CASTELVETRANO TO TRAPANI  3

Even further north, the land was richer still and was turned to vegetable crops. Because it was autumn, much of this land had been tilled and lay bare and brown under the sun. Vast vistas of hills rolling out to the sea spread out before me. The view above was mine during one lunchstop. I could just see Marsala in the far distance, and the Mediterranean beyond.

I was getting perilously low on water, even with careful conservation. The rivers that were shown on my map were all dry. There was not one drop of natural-flow water during this trek. Nor were there any towns where one might purchase water. I was beginning to think I would have to stop at an inhabited house and ask for water. After finishing my lunch at the above location, I began walking again, rounded a curve, and came upon two elderly people parked by the road at a large stone trough. They were filling water bottles - it was a spring!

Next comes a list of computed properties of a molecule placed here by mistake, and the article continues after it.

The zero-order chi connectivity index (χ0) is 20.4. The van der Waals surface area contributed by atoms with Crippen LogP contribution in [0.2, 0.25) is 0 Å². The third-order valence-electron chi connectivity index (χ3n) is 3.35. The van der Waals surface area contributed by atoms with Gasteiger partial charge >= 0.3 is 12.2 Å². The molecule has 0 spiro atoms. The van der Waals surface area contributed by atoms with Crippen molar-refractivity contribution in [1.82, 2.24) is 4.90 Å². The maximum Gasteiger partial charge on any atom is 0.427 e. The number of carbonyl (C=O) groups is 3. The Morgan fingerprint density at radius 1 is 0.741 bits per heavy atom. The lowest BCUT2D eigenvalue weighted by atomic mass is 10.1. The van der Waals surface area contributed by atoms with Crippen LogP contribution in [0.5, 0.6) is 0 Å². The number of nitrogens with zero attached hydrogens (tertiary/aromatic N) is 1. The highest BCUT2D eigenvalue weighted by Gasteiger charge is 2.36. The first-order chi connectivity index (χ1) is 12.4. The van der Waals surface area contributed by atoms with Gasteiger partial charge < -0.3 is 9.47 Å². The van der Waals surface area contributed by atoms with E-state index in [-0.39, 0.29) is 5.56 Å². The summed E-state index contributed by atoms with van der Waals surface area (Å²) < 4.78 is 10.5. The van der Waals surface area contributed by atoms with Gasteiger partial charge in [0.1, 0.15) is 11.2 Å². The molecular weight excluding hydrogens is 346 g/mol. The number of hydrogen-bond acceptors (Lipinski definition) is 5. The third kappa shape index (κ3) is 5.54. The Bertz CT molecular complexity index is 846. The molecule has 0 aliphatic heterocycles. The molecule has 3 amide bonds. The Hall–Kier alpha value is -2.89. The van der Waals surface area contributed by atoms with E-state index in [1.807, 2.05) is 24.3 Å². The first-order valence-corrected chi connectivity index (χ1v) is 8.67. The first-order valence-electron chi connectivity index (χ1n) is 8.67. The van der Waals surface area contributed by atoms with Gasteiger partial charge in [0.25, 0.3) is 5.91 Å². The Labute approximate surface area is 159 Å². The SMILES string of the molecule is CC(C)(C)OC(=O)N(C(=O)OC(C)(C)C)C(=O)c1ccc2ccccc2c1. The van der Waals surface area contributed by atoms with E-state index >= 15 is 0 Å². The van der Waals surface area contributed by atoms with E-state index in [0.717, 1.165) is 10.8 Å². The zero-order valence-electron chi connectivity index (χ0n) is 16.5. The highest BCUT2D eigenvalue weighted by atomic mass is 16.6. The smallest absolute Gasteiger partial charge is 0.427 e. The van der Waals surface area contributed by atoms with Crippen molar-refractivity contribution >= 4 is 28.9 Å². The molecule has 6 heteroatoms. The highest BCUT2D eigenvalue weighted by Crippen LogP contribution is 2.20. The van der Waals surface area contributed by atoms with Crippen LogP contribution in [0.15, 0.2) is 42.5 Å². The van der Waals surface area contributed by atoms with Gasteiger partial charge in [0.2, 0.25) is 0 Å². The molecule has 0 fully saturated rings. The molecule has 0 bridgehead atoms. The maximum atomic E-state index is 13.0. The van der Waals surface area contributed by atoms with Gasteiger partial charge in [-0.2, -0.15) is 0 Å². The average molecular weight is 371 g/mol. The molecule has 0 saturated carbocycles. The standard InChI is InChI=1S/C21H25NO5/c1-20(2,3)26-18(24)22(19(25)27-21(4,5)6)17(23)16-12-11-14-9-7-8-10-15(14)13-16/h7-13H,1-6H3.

The woman was very surprised to see me, said, " una donna!" [you're a woman!]. They wanted to know why I was walking, where I was from, wasn't the pack heavy, where was I going? The woman turned me toward the north and pointed to the mountain looming there. She said that was Erice, and that just to the south of it I would find Trapani:

Her husband filled my bottles for me, and I asked if I could take their photo.

With bottles filled, I prepared to leave. The husband helped me don my pack, then shook my hand. The woman hugged me and kissed both cheeks. I thanked them for everything. As I strode off down the road, the woman called out to me, "Attenda!" and I promised that I would be careful.

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